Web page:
Last month, an acoustic monitoring buoy was put in place in the New York Bight, listening out for sounds from some of the world's largest mammals. A joint project between the Woods Hole Oceanographic Institution (WHOI) and the Wildlife Conservation Society's (WCS) New York Aquarium, the buoy has already picked up sounds from a herd of fin whales – the second largest whale species on the planet.

The buoy itself extends 6 ft (1.8 m) above the waves, and is tethered to the sea floor some 125 ft (38 m) below. The device is positioned between two shipping lanes, some 22 miles (35 km) south of Fire Island, close to the busiest port on the east coast, the Port of New York and New Jersey.

It has an underwater microphone, or hydrophone, on board, recording and processing sounds from the deep, with specially developed software picking out whale sounds and broadcasting the data back to shore via satellite. That info is designed to help scientists better understand how whales are being affecting by high noise levels and the general disruption caused by intense shipping.

The buoy was successfully deployed on June 23, and it's monitoring equipment almost immediately started detecting the vocalizations of fin whales. The first detection of the giant marine mammals was made on July 4, just 12 days after the buoy was deployed. Since then, it's picked up the fin whales several times, most recently on July 27. The sounds made by the whales are of such a low audio frequency that they can only be heard by humans after being sped up several times.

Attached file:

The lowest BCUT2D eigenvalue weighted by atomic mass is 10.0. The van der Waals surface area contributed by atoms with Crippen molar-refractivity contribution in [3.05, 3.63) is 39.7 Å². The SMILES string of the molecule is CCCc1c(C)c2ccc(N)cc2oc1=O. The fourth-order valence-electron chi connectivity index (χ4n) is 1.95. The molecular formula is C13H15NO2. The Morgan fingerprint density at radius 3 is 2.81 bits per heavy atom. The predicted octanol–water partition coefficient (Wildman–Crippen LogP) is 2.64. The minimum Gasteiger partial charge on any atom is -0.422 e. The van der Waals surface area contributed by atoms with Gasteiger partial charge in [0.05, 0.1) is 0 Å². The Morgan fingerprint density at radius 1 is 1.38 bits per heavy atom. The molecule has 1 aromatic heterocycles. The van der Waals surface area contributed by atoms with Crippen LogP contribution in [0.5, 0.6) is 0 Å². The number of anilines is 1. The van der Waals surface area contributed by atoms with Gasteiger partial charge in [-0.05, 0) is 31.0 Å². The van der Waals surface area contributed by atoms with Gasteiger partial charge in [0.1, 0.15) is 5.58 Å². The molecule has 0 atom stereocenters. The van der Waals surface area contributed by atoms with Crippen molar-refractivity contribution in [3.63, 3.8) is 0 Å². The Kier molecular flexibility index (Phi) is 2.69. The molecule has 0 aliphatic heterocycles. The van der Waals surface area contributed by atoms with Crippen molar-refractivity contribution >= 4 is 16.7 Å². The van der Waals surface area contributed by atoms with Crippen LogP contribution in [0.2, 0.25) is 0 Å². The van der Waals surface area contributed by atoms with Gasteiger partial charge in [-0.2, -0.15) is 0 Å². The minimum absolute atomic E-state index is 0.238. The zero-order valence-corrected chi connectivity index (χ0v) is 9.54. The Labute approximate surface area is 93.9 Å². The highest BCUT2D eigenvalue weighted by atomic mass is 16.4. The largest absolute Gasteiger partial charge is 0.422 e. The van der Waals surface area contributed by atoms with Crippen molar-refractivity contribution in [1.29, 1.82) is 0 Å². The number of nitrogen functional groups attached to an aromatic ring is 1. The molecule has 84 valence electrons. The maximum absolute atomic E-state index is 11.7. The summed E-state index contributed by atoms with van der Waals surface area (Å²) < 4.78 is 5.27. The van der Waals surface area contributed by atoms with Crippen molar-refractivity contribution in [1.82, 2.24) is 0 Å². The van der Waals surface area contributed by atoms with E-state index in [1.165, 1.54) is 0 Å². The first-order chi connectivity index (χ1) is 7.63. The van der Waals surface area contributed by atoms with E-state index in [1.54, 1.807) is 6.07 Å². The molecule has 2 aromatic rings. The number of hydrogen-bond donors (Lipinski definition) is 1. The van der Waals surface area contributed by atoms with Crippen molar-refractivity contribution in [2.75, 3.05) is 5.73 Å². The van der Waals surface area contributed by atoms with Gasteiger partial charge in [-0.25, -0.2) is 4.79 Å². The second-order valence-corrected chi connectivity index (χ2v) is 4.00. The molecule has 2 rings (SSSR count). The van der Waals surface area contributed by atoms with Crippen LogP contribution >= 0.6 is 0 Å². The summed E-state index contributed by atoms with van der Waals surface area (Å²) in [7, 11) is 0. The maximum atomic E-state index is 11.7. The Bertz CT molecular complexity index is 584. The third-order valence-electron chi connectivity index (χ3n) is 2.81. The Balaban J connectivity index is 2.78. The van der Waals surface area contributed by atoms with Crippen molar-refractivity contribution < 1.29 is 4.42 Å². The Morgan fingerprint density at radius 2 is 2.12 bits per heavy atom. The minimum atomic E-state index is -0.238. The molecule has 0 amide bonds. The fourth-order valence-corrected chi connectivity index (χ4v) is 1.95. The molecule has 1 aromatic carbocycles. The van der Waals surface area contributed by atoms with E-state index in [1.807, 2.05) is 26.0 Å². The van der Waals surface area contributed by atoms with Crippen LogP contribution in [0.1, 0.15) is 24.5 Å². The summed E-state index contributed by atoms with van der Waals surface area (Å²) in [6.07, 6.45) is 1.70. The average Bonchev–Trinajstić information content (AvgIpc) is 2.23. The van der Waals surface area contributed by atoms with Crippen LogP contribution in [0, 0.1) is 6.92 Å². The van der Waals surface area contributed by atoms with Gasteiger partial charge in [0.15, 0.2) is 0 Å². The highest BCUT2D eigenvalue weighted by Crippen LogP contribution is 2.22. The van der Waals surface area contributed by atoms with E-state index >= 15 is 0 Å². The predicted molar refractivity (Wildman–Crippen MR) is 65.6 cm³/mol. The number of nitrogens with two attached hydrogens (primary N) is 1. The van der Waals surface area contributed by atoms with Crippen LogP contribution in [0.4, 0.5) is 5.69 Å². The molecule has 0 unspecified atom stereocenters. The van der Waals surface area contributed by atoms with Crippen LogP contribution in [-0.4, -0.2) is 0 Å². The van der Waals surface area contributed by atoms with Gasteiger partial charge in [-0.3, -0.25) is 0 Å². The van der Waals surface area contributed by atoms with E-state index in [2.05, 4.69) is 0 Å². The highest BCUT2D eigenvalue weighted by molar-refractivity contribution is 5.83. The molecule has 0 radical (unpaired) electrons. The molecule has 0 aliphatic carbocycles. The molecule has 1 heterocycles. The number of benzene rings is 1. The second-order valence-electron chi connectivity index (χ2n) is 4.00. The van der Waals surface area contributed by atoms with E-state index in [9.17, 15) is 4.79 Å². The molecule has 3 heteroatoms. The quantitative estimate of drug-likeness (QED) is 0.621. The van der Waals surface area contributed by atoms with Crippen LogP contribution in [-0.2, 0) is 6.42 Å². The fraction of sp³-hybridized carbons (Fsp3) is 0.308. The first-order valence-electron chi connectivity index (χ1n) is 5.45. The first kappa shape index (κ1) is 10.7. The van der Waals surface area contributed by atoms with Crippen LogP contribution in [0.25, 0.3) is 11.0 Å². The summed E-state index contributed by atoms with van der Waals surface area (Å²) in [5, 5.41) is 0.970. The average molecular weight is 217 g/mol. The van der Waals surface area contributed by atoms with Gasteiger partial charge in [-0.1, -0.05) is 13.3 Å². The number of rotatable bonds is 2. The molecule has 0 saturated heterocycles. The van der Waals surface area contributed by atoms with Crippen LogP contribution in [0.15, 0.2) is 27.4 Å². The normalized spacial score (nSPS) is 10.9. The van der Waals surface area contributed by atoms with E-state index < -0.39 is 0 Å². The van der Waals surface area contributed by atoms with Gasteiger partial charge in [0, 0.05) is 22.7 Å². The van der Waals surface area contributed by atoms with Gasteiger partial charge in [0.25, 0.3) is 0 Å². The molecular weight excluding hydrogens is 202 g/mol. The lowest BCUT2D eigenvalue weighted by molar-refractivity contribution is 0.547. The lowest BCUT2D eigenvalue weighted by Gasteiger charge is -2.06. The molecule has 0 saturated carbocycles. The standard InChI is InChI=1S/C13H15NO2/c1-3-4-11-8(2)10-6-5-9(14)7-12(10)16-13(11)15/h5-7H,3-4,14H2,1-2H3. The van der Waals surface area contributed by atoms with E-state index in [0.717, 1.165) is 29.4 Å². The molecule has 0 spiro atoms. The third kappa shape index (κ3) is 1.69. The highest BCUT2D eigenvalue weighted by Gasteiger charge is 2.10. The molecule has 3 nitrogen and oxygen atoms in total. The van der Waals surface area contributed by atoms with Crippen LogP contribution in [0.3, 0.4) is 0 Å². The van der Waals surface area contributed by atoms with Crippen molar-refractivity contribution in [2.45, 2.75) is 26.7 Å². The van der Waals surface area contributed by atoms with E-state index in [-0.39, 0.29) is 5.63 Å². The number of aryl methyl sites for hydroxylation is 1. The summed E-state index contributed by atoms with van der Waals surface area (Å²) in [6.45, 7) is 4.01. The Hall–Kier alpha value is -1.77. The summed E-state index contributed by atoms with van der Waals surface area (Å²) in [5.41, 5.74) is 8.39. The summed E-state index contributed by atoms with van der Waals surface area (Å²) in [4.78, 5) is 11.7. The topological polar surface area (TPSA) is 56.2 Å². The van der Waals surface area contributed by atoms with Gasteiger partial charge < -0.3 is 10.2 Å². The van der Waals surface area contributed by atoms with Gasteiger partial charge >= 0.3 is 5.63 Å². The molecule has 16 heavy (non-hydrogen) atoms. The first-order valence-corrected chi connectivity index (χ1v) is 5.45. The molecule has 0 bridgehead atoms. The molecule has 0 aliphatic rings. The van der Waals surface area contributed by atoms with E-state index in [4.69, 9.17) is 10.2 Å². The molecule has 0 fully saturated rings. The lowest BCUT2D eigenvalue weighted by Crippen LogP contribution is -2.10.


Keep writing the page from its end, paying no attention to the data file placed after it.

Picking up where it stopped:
"After years of planning, it's great that we're now in the water and receiving our first data – detections of fin whale vocalizations from the buoy over many days in the last few weeks," said project co-lead Dr Howard Rosenbaum. "By detecting whales in this area, we will get a much better understanding of how they are using the waters off New York and how to better protect them."

As much as 20 ft (6 m) in length at birth, they can grow up to 70 ft (21 m), and can weigh in at several tonnes. The species is characterized by a prominent dorsal fin that sits two-thirds of the way down its back.

After being hunted for a large part of the 20th century, fin whales are an endangered species. With only an estimated 1,500 of the animals remaining off the east of coast of the United States, it's an appropriate species for study, with the mammals suffering from high mortality rates at the hands of ship strikes and entanglement with fishing equipment.

As the buoy continues to listen out for the marine mammals, the researchers expect to pick up sounds from other species, including one of today's the most endangered animals – the North Atlantic right whale. Improving our understanding of the species is of paramount importance, with just 500 or so thought to be left in world's oceans.

"We're excited to share this discovery with the residents of New York City and to help promote a better awareness of these marine mammals in the region," said Jon Forrest Dohlin, Vice President and Director of the New York Aquarium. "The acoustic buoy will help us monitor the whales and learn more about their needs. New Yorkers can now share in that process of discovery and conservation."

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